UK Clean Growth Strategy may lead to NatRef funding

By Marie Battesti, Oct 19, 2017, 10:55 1 minute reading

The plan aims to cut UK carbon emissions by 57% by 2032, establishing energy efficiency as a top priority.

Unveiled on 12 October, the UK climate plan sets additional £2.5 billion (€2.7 billion) in green investment to decarbonise all sectors of the economy starting from 2020.

The Clean Growth Strategy recalls the United Kingdom’s international leadership in phasing down the use and production of HFCs in its Clean Growth Strategy.

The country began the process of ratifying the Kigali Amendment to the Montreal Protocol on 5 September. Kigali phases down emissions of HFCs from HVAC&R equipment such as fridges, air conditioners and other appliances.

Environment Secretary Michael Gove said adopting these additional targets marked the UK as a “world leader” in tackling climate change.

“Not only will this deal reduce global carbon emissions by the equivalent of around 70 billion tonnes of carbon dioxide by 2050 – the same as 600 coal fired power stations would produce during that time – it will also help to protect our health, our agriculture and the wider environment,” Gove said.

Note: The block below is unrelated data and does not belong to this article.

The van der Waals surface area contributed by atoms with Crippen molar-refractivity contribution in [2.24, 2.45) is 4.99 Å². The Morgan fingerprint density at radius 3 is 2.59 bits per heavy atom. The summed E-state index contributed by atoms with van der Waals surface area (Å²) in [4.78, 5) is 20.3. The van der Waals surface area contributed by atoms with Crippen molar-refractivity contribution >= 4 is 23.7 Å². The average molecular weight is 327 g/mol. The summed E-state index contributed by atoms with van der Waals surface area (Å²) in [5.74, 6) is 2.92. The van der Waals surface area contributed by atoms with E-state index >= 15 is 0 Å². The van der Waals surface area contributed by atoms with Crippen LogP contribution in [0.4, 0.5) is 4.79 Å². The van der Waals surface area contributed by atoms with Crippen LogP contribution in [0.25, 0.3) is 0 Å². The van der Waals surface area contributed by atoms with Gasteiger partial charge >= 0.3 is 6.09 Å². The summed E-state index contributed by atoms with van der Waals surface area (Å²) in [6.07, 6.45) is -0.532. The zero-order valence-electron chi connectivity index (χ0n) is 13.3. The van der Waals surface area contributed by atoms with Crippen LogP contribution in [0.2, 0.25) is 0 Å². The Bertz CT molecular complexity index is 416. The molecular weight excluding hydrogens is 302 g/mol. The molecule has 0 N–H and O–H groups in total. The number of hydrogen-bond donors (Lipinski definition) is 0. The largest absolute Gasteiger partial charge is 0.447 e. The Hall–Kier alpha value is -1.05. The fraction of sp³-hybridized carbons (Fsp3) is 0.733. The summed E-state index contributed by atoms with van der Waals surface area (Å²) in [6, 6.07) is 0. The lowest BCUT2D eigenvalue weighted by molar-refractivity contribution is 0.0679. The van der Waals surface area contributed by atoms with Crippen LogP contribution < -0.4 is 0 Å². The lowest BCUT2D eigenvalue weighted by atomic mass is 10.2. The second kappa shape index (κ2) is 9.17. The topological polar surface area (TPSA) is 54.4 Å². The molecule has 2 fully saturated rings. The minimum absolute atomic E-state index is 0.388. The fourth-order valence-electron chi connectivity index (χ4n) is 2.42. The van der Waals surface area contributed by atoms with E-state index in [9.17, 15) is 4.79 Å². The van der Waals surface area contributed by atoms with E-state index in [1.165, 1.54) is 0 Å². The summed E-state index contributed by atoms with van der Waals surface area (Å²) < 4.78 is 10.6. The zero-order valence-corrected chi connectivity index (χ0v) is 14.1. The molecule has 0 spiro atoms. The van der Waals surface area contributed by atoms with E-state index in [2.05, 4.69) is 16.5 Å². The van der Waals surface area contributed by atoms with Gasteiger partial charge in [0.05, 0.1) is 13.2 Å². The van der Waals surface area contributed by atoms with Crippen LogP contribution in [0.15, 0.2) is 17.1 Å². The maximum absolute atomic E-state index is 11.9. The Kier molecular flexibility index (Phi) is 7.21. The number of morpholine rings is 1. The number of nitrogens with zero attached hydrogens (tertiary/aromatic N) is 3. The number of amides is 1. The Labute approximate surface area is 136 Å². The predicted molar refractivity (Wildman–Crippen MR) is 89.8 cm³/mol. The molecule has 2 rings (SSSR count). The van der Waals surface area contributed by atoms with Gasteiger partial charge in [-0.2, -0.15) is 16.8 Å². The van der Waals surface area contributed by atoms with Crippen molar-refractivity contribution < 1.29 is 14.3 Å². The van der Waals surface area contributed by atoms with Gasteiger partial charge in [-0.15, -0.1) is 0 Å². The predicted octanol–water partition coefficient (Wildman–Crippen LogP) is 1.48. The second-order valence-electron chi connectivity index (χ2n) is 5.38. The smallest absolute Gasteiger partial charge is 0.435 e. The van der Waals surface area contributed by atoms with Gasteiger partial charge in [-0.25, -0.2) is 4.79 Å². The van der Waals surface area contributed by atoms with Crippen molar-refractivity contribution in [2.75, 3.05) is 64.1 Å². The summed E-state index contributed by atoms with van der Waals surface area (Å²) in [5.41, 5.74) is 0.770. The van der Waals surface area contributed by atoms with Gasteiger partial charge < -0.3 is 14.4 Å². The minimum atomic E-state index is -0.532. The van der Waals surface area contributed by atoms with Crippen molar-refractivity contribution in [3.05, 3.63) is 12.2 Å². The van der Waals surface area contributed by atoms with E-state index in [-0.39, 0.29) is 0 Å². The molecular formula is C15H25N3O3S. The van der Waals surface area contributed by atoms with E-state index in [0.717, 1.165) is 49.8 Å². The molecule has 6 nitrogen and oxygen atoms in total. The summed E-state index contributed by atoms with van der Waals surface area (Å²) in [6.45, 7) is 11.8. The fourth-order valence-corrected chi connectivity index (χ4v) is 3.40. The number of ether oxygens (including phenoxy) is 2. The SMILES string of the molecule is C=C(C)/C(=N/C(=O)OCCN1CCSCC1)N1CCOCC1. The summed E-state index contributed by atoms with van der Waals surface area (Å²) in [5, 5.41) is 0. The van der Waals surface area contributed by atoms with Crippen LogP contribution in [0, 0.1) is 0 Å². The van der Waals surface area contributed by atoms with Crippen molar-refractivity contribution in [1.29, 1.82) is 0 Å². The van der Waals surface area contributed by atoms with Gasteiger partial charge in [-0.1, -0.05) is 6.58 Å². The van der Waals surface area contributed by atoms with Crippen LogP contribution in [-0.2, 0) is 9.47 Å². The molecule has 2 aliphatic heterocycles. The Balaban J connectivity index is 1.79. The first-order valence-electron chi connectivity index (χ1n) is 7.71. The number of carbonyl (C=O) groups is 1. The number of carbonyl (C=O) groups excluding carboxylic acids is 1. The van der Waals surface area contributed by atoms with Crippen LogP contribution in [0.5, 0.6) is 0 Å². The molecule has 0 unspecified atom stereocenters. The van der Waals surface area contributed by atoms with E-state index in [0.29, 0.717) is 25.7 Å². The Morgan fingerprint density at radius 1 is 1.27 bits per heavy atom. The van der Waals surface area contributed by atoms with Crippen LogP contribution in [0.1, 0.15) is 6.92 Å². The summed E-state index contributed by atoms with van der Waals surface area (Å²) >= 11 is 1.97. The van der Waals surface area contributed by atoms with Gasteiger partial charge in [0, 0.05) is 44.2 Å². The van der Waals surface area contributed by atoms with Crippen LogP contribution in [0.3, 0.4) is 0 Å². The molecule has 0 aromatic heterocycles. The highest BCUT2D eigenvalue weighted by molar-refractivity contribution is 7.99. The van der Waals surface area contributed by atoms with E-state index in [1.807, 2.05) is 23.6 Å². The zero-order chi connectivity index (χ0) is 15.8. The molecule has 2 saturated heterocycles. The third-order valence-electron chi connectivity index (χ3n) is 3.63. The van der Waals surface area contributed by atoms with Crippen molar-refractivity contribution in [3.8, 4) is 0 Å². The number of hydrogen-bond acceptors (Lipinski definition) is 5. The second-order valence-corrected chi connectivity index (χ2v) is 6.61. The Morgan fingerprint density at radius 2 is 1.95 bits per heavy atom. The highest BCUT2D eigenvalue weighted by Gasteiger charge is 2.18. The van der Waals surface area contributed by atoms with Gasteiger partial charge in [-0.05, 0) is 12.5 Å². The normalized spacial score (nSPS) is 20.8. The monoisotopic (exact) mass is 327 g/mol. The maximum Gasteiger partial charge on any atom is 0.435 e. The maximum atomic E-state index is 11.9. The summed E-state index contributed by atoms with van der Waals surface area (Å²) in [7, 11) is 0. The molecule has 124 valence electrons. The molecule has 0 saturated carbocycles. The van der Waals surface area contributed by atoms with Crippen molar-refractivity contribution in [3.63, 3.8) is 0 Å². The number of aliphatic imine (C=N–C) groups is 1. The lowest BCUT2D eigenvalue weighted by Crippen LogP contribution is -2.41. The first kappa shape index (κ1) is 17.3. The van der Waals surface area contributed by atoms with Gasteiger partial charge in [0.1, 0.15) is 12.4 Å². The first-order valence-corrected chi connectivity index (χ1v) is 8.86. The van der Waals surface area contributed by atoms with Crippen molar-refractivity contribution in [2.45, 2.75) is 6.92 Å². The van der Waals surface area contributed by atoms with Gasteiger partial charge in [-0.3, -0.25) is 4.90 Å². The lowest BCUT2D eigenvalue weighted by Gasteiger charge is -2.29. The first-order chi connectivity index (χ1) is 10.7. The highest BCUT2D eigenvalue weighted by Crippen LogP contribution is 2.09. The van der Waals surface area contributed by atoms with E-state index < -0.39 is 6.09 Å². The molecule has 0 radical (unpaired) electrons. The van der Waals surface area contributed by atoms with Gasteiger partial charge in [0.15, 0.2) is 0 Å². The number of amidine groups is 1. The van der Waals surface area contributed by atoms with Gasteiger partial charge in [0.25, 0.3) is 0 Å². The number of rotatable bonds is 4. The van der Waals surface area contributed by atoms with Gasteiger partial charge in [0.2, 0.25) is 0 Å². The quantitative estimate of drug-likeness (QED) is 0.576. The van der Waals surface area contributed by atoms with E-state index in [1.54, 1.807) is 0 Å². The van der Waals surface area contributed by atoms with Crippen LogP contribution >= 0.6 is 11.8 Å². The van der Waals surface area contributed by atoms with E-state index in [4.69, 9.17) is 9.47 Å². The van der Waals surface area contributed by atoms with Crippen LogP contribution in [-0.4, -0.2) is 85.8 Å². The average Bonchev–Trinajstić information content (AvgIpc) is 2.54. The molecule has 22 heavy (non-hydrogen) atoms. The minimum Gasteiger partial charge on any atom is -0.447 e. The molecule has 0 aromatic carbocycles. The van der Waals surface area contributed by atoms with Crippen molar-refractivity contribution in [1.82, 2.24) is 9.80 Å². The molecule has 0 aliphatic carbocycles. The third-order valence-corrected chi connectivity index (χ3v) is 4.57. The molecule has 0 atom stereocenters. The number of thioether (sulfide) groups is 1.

The Clean Growth Strategy also says the government will spend £4.5 billion (€5 billion) between 2016 and 2021 to support the greater uptake of low-carbon heating technology such as heat pumps through the Domestic Renewable Heat Incentive (RHI).

As an energy-efficient and sustainable technology, natural refrigerant-based equipment manufacturers are well placed to benefit from public subsidies.

The plan is open for comments until December 2017 at the following e-mail address:

By Marie Battesti

Oct 19, 2017, 10:55

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